trait Foo {
    fn method(&self) -> String;
}

impl Foo for u8 {
    fn method(&self) -> String { format!("u8: {}", *self) }
}

impl Foo for &'static str {
    fn method(&self) -> String { format!("string: {}", *self) }
}

impl Foo for String {
    fn method(&self) -> String { format!("string: {}", *self) }
}

fn static_dispatch<T: Foo>(x: T) {
    println!("{}", x.method());
}

fn dynamic_dispatch(x: &Foo) {
    println!("{}", x.method());
}

fn main() {
    static_dispatch(5u8);
    static_dispatch("Static");
    static_dispatch("Hello".to_string());

    dynamic_dispatch(&5u8);
    dynamic_dispatch(&"Static");
    dynamic_dispatch(&"Hello".to_string());
}

and more questions came to my mind:

  1. The asterisk as prefix of self doesn’t have to be there. Does it change something?
  2. How do the values and objects are passed to generated functions in real? E.g. calling static_dispatch("Static"); copies whole data of string or passes them as pointer? Are &5u8 or &"Static" boxed to heap and then fat pointer is passed as Jascha has written or the mechanism is different?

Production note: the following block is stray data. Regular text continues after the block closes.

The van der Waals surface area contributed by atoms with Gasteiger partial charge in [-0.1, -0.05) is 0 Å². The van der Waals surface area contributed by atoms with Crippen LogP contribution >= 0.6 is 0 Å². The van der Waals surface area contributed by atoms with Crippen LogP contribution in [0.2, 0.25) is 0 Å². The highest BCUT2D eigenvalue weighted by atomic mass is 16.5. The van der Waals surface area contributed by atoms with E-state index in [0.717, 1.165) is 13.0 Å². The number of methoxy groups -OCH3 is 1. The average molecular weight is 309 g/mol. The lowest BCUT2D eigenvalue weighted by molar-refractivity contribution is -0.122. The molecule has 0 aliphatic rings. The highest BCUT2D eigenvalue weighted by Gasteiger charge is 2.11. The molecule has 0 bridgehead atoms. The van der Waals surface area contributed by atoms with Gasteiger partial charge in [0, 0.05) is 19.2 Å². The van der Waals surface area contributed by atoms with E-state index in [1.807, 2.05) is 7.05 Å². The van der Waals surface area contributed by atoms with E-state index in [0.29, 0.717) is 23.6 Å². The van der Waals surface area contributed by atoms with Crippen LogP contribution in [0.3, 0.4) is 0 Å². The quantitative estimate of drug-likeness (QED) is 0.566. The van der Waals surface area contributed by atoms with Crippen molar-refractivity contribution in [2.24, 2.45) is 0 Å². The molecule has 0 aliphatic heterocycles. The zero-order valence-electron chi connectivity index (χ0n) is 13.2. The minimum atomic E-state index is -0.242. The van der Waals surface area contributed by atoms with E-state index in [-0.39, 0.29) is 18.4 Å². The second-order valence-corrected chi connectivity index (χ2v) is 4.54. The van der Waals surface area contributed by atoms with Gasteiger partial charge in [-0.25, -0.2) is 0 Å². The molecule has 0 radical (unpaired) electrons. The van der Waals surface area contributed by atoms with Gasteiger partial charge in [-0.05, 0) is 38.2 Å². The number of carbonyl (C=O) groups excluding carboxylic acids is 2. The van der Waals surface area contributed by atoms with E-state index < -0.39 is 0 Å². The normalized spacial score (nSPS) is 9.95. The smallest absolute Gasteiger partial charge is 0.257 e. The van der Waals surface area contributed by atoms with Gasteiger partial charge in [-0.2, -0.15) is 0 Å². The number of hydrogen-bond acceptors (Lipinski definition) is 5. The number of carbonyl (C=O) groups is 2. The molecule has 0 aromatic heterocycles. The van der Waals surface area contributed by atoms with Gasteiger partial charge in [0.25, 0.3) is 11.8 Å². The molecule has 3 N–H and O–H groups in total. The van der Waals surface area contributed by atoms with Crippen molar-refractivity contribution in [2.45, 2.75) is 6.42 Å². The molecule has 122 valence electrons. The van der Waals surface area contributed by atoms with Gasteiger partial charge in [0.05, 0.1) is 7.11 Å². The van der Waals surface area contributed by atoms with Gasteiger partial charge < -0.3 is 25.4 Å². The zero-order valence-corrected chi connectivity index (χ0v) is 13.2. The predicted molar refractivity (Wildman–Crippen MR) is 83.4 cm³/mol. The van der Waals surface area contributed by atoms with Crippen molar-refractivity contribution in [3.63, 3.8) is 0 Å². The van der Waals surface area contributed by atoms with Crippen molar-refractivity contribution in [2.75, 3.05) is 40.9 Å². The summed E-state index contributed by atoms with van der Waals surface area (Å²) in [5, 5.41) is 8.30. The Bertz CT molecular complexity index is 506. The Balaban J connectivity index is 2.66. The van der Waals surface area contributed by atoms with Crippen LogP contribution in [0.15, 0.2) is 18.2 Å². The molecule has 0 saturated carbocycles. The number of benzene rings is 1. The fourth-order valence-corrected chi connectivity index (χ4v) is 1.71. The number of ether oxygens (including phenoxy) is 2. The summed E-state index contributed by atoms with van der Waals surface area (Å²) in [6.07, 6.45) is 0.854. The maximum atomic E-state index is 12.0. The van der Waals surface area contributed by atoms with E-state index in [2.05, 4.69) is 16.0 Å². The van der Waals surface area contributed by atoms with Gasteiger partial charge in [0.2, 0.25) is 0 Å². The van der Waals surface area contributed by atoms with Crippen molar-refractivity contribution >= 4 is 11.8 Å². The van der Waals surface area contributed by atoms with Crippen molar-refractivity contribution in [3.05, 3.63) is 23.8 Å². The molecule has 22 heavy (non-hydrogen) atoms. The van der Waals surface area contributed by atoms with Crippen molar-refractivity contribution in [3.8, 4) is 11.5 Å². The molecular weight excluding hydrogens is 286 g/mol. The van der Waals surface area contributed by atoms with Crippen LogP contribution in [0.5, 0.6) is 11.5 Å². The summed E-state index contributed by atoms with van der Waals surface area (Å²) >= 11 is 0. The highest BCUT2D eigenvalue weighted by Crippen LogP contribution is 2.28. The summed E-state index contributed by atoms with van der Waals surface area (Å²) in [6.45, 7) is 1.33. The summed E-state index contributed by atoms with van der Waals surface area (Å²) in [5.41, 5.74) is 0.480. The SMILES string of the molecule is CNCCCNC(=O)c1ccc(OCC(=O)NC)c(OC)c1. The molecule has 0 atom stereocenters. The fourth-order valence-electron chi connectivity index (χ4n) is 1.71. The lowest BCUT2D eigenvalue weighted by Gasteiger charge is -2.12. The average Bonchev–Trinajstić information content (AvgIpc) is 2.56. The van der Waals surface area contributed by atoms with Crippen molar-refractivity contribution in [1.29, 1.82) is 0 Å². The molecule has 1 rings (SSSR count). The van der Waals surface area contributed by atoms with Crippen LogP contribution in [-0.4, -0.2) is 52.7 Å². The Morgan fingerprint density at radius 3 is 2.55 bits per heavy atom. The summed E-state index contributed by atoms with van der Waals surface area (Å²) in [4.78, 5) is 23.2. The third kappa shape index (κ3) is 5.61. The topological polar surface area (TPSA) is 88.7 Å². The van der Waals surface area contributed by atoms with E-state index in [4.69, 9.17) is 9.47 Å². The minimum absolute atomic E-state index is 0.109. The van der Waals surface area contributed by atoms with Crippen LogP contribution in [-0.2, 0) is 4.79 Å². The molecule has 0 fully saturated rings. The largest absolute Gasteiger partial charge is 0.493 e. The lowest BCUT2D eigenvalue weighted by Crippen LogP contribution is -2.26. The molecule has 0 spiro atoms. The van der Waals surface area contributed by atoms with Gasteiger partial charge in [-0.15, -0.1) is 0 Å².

3. I suppose that "Hello".to_string() is fat pointer already (an object) so why there is need to add &.

#11
  1. println! can deal with references because there are generic impls for &T that format a T.
  2. static_dispatch("Static") doesn’t copy a string (type is &'static str), it passes a pointer to the char constant in the data section. With static_dispatch("Hello".to_string()) the type is String (no pointer), but string data is allocated on the heap, so only a small structure with (pointer, length, capacity) is moved into the function.
    As for fat pointers, &5u8 or "Static" (which is already a pointer) are ordinary pointers. Fat pointers as Jascha said are only involved in trait objects, when you have a type &Trait or Box<Trait>. Rust creates them automatically from ordinary pointers when calling functions that take trait objects.
  3. A fat pointer has nothing to do with being an “object”. "Hello".to_string() returns an owned string (type String) while the dynamic_dispatch requires a pointer, so you use & to create a pointer.

#12

Do you mean &'static str or &'static String?


#13

In static_dispatch("Static") the argument is a &'static str.


#14

Fixed.